The Multnomah County board of commissioners passed a $2.8 billion budget Thursday, putting millions toward efforts to help the region’s houseless population, prevent gun violence and mitigate the spread of COVID-19.
Commissioners say it’s the largest budget in county history thanks to new dollars from the federal American Rescue Plan and three measures recently passed by voters that will fund tuition-free preschool, an overhaul of the county library system and homeless services.
Metro’s homeless services measure is anticipated to bring in $52 million for the county to use over the next year. The county’s budget puts the money toward initiatives to help people on the streets find housing and remain there with onsite job training, addiction treatment, and mental health care. The budget also allocates funding for rent assistance, street outreach, enhanced hygiene services and more shelter capacity.
“Thanks to the supportive housing services measure that passed over a year ago, we finally have the capacity to make unprecedented investments in the solutions we know end peoples’ homelessness,” said Kafoury at the budget vote.
All five commissioners voted in favor of the budget, though Commissioner Sharon Meieran said she was unsatisfied with how the money for homeless services was ultimately distributed.
Meieran said she wanted to see more county money going to support the six outdoor shelter “safe rest villages” that Portland city commissioner Dan Ryan recently announced would be built by the end of 2021. Ryan has said the city plans to use $20 million in federal coronavirus relief money for the shelter and Kafoury pledged her support. The county plans to offer case management services at the six sites through the city-county Joint Office of Homeless Services.
But Meieran said she believed the county was not acting as a true partner in the project.
“I feel that rather than do our part to invest any new money and county money in this partnership that we have said is so important … We’ve dedicated essentially no new funding to support of the sites or to the behavioral health or case management that is needed in those sites.”
Both Commissioner Meieran and Jessica Vega Pederson asked for changes to the budget that would provide the board with more oversight over how the county was supporting the homeless villages. Meieran requested the Joint Office appear by the end of September to provide a report on how the city’s villages are being developed. Another note by Meieran and Vega Pederson asked for a larger briefing by the end of the year on whether there is new funding that could be used to support services at the six camps.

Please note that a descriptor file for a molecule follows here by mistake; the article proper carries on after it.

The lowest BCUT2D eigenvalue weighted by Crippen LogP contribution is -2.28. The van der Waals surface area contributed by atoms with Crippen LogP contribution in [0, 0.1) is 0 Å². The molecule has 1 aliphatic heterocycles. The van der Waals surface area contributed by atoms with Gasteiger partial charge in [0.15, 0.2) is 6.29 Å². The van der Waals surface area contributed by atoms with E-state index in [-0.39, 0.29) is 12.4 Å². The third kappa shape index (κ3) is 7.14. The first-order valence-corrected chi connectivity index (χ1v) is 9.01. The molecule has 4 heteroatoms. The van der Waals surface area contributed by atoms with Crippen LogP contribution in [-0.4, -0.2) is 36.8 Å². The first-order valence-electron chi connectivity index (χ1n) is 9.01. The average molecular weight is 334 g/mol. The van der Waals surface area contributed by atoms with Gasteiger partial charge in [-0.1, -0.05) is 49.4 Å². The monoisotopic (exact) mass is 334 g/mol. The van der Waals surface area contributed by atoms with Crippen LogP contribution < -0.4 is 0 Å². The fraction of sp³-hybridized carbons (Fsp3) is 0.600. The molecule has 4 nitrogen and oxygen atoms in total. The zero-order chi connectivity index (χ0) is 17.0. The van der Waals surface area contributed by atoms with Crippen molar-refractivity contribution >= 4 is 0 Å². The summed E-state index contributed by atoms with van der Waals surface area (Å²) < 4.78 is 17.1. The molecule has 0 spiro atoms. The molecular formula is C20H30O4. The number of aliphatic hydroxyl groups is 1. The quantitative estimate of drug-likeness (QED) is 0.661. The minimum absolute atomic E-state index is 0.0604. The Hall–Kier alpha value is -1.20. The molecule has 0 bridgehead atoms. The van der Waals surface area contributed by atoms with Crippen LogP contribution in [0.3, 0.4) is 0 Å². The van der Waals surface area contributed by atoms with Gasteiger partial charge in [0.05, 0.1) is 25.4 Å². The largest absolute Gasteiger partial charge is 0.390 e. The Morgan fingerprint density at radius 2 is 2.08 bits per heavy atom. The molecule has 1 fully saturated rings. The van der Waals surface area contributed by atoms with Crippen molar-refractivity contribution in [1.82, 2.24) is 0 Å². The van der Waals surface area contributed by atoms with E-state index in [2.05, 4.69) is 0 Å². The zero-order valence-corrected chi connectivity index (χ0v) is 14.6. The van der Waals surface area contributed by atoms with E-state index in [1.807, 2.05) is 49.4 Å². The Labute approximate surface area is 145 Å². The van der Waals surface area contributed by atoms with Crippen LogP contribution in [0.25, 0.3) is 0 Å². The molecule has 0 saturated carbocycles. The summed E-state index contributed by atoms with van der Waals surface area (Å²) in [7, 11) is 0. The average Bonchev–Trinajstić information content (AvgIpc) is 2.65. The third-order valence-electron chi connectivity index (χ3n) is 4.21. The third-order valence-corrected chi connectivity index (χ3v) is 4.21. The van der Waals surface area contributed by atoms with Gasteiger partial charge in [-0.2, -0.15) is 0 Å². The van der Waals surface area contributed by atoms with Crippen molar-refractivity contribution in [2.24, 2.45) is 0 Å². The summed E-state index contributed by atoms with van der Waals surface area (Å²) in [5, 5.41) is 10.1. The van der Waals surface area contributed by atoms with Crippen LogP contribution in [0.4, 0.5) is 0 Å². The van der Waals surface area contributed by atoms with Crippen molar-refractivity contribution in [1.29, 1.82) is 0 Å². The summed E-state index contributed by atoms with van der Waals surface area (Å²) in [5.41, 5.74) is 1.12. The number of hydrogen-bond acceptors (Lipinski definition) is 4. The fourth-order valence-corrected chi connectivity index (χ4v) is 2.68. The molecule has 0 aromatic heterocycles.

Meieran said she believed this additional funding should be going to the camps now - but it was clear it wasn’t going to happen.
“Unfortunately I feel that every other person on this board has been convinced that we should wait for future federal funds to make this happen,” she said.
The American Rescue Plan Act allocated $157 million to Multnomah County, which must be spent by 2024. The county has just under $79 million to use in the next fiscal year.
Approximately $60 million goes directly to mitigating the spread of COVID-19 with tens of millions going toward contact tracing, case investigation, testing and vaccination. Some of the money will also be spent on mitigating some of the cascading effects of the pandemic, including a rise in gun violence and an uptick in evictions.
The proposed budget puts $816,000 toward providing a legal defense for tenants in eviction proceedings. This would fund positions for two attorneys and a paralegal. The budget also puts new money towards slowing the dramatic uptick in gun violence the region has seen in the past year, including expanding the Gun Violence Behavioral Health Response Team, which “will provide mental health consultants and peers to work with gun- and gang-impacted youth and families,” according to budget documents.
“These investments also include efforts that take a public health approach to violence focusing on root cause community strengths and partnerships as well as recognizing the role of systemic racism in who violence impacts the most,” said Kafoury.